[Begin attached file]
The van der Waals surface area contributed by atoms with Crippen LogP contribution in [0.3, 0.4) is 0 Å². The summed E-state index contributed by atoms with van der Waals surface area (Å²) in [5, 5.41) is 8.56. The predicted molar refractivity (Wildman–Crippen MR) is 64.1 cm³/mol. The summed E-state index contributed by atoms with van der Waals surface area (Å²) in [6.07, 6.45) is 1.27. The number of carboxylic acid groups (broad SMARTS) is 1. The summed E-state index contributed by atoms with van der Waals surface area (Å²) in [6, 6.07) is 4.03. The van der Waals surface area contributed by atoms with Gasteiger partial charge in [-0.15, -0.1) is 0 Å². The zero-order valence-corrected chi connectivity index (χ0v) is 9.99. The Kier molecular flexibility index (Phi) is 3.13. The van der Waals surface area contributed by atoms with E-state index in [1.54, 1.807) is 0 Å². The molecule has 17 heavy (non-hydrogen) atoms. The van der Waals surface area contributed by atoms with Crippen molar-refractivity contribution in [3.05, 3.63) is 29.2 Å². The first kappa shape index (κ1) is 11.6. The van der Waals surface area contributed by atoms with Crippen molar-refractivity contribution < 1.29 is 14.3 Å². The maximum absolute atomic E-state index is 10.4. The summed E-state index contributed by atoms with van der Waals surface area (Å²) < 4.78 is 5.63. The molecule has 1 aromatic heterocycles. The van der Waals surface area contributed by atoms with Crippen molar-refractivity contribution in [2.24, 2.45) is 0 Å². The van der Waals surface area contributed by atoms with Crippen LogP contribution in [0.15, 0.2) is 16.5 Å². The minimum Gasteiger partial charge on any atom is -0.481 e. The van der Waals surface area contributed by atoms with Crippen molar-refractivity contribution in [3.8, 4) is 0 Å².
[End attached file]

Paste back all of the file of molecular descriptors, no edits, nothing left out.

The van der Waals surface area contributed by atoms with Crippen LogP contribution in [0.3, 0.4) is 0 Å². The summed E-state index contributed by atoms with van der Waals surface area (Å²) in [5, 5.41) is 8.56. The predicted molar refractivity (Wildman–Crippen MR) is 64.1 cm³/mol. The summed E-state index contributed by atoms with van der Waals surface area (Å²) in [6.07, 6.45) is 1.27. The number of carboxylic acid groups (broad SMARTS) is 1. The summed E-state index contributed by atoms with van der Waals surface area (Å²) in [6, 6.07) is 4.03. The van der Waals surface area contributed by atoms with Gasteiger partial charge in [-0.15, -0.1) is 0 Å². The zero-order valence-corrected chi connectivity index (χ0v) is 9.99. The Kier molecular flexibility index (Phi) is 3.13. The van der Waals surface area contributed by atoms with E-state index in [1.54, 1.807) is 0 Å². The molecule has 17 heavy (non-hydrogen) atoms. The van der Waals surface area contributed by atoms with Crippen molar-refractivity contribution in [3.05, 3.63) is 29.2 Å². The first kappa shape index (κ1) is 11.6. The van der Waals surface area contributed by atoms with Crippen molar-refractivity contribution < 1.29 is 14.3 Å². The maximum absolute atomic E-state index is 10.4. The summed E-state index contributed by atoms with van der Waals surface area (Å²) < 4.78 is 5.63. The molecule has 1 aromatic heterocycles. The van der Waals surface area contributed by atoms with Crippen molar-refractivity contribution in [2.24, 2.45) is 0 Å². The van der Waals surface area contributed by atoms with Crippen LogP contribution in [0.15, 0.2) is 16.5 Å². The minimum Gasteiger partial charge on any atom is -0.481 e. The van der Waals surface area contributed by atoms with Crippen molar-refractivity contribution in [3.8, 4) is 0 Å².